With three days remaining until the first Republican presidential debate, the two hopefuls from Texas joined a dozen other competitors Monday night for something of a dry run, sounding familiar notes while avoiding direct contrasts.
Speaking separately at a New Hampshire forum, U.S. Sen. Ted Cruz and former Gov. Rick Perry gave early primary voters a preview of their pitches for the debate Thursday in Cleveland, which Perry is currently at risk of missing out on due to eligibility requirements.
For the former governor, the pre-debate forum was an opportunity to boast of his gubernatorial record securing the border and turning Texas into a job-creation juggernaut. For Cruz, the event gave him a prime-time platform to sound the alarm about President Barack Obama's nuclear deal with Iran and remind supporters of his fights against members of both parties in Washington.
It was all familiar territory for the two Texas Republicans, who along with their competitors kept the drama to a minimum, offering up only broad differences with their GOP foes. The event was more a series of lightning round interviews than a debate, with each candidate questioned individually for several minutes.
Asked about making the economy grow at a higher rate than it currently is, Perry trumpeted one of his favorite statistics, pointing out one-third of all jobs that were created in the country happened while he was governor.
"Well, it’s one of the reasons I’m a little bit more than just a passable expert on that because the state of Texas created more jobs than anybody in this room over the course of the time that I was the governor," Perry said.
Cruz also fit in general contrasts with his GOP rivals. Reiterating his vow to "make 2016 a referendum on repealing Obamacare," Cruz needled members of his own party who see it as a fool's errand to try to roll back Obama's signature health-care law.
"There are a lot of politicians in Washington that have largely given up," Cruz said. "They don't believe Obamacare can ever be repealed, including, sadly, a fair number of Republicans."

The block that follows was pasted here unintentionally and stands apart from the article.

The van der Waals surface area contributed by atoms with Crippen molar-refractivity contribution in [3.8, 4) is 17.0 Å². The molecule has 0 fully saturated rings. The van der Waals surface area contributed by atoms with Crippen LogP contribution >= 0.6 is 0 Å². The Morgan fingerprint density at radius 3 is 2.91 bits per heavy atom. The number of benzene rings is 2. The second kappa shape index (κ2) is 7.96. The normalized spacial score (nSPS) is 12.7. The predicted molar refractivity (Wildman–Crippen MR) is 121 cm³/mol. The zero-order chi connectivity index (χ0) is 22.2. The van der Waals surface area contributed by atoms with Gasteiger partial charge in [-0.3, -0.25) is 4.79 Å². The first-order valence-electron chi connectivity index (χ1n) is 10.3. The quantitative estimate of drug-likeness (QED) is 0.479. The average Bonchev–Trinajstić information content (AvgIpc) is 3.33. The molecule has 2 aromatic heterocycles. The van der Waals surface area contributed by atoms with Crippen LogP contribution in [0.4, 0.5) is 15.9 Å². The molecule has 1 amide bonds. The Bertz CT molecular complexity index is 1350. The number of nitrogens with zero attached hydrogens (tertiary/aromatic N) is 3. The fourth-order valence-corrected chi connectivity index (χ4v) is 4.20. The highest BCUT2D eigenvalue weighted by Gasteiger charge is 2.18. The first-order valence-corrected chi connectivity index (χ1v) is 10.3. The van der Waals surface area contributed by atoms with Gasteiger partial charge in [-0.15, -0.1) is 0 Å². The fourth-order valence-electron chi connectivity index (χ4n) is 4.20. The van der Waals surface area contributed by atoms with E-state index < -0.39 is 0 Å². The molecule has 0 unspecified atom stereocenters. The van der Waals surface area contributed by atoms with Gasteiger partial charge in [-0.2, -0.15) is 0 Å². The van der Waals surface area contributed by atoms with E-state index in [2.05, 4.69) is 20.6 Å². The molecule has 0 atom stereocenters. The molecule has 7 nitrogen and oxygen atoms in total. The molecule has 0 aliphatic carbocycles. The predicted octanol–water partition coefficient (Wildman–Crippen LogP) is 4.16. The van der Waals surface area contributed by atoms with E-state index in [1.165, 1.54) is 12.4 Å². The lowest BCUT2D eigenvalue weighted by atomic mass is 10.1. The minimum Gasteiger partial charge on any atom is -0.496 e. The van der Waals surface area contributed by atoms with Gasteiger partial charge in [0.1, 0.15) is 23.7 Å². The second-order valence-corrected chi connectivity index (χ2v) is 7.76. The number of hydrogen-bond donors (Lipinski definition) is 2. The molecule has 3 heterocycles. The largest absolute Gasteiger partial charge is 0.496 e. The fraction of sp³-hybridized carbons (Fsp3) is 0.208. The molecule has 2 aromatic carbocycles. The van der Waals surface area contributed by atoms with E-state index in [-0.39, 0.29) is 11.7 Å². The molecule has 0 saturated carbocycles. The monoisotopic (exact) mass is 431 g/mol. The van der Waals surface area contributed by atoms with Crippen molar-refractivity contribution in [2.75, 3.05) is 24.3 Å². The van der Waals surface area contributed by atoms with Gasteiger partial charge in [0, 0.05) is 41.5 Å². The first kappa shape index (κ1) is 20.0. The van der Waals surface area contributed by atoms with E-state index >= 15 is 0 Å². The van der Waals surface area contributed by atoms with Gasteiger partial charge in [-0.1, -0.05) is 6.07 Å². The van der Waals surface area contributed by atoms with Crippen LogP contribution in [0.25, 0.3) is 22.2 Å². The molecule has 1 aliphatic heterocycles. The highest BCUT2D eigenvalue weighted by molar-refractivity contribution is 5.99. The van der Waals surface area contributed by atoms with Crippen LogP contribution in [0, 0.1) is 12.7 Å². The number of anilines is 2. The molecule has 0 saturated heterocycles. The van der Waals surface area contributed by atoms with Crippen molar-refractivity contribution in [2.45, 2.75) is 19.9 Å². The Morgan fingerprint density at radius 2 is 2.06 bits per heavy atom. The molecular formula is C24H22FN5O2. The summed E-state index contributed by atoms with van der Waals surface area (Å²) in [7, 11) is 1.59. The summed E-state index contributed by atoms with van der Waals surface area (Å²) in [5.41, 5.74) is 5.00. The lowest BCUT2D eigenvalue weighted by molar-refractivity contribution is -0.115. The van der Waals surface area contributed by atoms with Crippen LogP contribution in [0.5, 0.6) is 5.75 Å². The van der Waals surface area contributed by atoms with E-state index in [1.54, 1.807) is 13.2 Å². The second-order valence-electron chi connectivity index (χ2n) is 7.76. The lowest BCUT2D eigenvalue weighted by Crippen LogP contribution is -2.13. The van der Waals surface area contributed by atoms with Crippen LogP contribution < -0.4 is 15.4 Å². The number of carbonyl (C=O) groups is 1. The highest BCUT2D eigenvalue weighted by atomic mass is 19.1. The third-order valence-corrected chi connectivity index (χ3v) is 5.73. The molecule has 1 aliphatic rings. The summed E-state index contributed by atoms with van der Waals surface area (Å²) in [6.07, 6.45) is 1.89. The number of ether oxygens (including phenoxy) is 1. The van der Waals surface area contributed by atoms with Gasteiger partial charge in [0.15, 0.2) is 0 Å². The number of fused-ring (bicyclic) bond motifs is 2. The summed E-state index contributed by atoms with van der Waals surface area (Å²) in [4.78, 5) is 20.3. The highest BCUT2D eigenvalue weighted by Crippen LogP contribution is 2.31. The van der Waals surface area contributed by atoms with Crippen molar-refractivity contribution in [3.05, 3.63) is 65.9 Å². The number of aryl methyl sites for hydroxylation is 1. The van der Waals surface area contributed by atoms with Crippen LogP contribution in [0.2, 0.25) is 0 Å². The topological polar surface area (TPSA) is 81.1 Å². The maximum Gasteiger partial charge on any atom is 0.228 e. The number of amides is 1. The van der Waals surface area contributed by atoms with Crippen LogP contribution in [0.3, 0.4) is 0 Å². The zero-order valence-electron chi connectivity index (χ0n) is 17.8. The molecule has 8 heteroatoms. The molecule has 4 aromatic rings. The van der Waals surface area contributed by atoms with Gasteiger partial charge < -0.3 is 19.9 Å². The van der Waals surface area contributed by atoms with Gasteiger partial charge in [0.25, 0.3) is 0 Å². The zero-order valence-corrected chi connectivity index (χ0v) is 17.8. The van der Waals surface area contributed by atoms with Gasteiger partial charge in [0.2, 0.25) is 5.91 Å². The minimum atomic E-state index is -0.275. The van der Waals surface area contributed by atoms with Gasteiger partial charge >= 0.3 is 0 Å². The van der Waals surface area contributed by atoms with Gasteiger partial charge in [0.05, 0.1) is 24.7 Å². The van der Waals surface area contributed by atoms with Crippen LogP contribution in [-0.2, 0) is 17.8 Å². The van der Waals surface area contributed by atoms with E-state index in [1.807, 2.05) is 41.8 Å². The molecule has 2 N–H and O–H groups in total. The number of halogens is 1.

The forum also contained a bit of deja vu for Perry. Asked which federal agencies he would eliminate as president, Perry alluded to his infamous moment on the debate stage in 2011 when he forgot the third department he would cut.
"I've heard this question before," Perry quipped before discussing the need to shrink the federal government but not specifying which agencies he now would put on the chopping block.
Earlier in the forum, Perry took another pass on saying whether the United States should temporarily restrict legal immigration while the border is being secured. Perry instead shifted focus to what he called the current failure of the federal government to keep track of people already in the country unlawfully.
The Manchester event — the Voters First presidential forum — was a response of sorts to the Cleveland debate, where eligibility is based on an average of the five most recent national polls as of 4 p.m. Tuesday. Debate sponsor Fox news will allow only the top 10 finishers on the stage, a criteria some Republican leaders in the Granite State have criticized as too exclusionary.
Among the candidates who may not make the cut Thursday: Perry, whose national polling has ticked downward over the past few days. Cruz, meanwhile, appears likely to qualify based on recent surveys.
Perry took advantage of the forum to hold a business roundtable earlier Monday in Salem. Along with two other senators running for president, Cruz spoke at the event via satellite from Washington, where Senate votes kept him from making the trip north.